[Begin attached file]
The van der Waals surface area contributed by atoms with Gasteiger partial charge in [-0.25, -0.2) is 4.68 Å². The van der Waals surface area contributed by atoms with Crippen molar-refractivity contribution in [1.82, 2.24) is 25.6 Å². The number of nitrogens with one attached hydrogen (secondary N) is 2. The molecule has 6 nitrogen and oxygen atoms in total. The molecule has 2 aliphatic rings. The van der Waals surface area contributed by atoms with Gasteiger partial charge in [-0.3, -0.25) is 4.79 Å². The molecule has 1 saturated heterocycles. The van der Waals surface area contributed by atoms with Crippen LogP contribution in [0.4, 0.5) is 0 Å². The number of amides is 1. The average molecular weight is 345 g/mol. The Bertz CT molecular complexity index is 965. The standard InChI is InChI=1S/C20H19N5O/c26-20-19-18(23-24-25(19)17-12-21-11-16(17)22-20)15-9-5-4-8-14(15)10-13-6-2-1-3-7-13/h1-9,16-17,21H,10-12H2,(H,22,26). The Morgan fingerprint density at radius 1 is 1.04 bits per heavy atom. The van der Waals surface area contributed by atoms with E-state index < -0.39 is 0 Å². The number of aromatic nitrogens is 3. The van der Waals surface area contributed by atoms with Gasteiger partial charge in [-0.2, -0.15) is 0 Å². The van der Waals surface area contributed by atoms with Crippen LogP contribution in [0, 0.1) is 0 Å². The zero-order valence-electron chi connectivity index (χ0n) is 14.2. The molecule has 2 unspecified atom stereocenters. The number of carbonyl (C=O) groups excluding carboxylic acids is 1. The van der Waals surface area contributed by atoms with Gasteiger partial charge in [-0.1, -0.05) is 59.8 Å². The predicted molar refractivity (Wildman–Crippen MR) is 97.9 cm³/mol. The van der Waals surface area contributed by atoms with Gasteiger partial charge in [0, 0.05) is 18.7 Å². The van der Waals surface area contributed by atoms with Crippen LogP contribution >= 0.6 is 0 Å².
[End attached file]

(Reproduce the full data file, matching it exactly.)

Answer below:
The van der Waals surface area contributed by atoms with Gasteiger partial charge in [-0.25, -0.2) is 4.68 Å². The van der Waals surface area contributed by atoms with Crippen molar-refractivity contribution in [1.82, 2.24) is 25.6 Å². The number of nitrogens with one attached hydrogen (secondary N) is 2. The molecule has 6 nitrogen and oxygen atoms in total. The molecule has 2 aliphatic rings. The van der Waals surface area contributed by atoms with Gasteiger partial charge in [-0.3, -0.25) is 4.79 Å². The molecule has 1 saturated heterocycles. The van der Waals surface area contributed by atoms with Crippen LogP contribution in [0.4, 0.5) is 0 Å². The number of amides is 1. The average molecular weight is 345 g/mol. The Bertz CT molecular complexity index is 965. The standard InChI is InChI=1S/C20H19N5O/c26-20-19-18(23-24-25(19)17-12-21-11-16(17)22-20)15-9-5-4-8-14(15)10-13-6-2-1-3-7-13/h1-9,16-17,21H,10-12H2,(H,22,26). The Morgan fingerprint density at radius 1 is 1.04 bits per heavy atom. The van der Waals surface area contributed by atoms with E-state index < -0.39 is 0 Å². The number of aromatic nitrogens is 3. The van der Waals surface area contributed by atoms with Gasteiger partial charge in [-0.2, -0.15) is 0 Å². The van der Waals surface area contributed by atoms with Crippen LogP contribution in [0, 0.1) is 0 Å². The zero-order valence-electron chi connectivity index (χ0n) is 14.2. The molecule has 2 unspecified atom stereocenters. The number of carbonyl (C=O) groups excluding carboxylic acids is 1. The van der Waals surface area contributed by atoms with Gasteiger partial charge in [-0.1, -0.05) is 59.8 Å². The predicted molar refractivity (Wildman–Crippen MR) is 97.9 cm³/mol. The van der Waals surface area contributed by atoms with Gasteiger partial charge in [0, 0.05) is 18.7 Å². The van der Waals surface area contributed by atoms with Crippen LogP contribution >= 0.6 is 0 Å².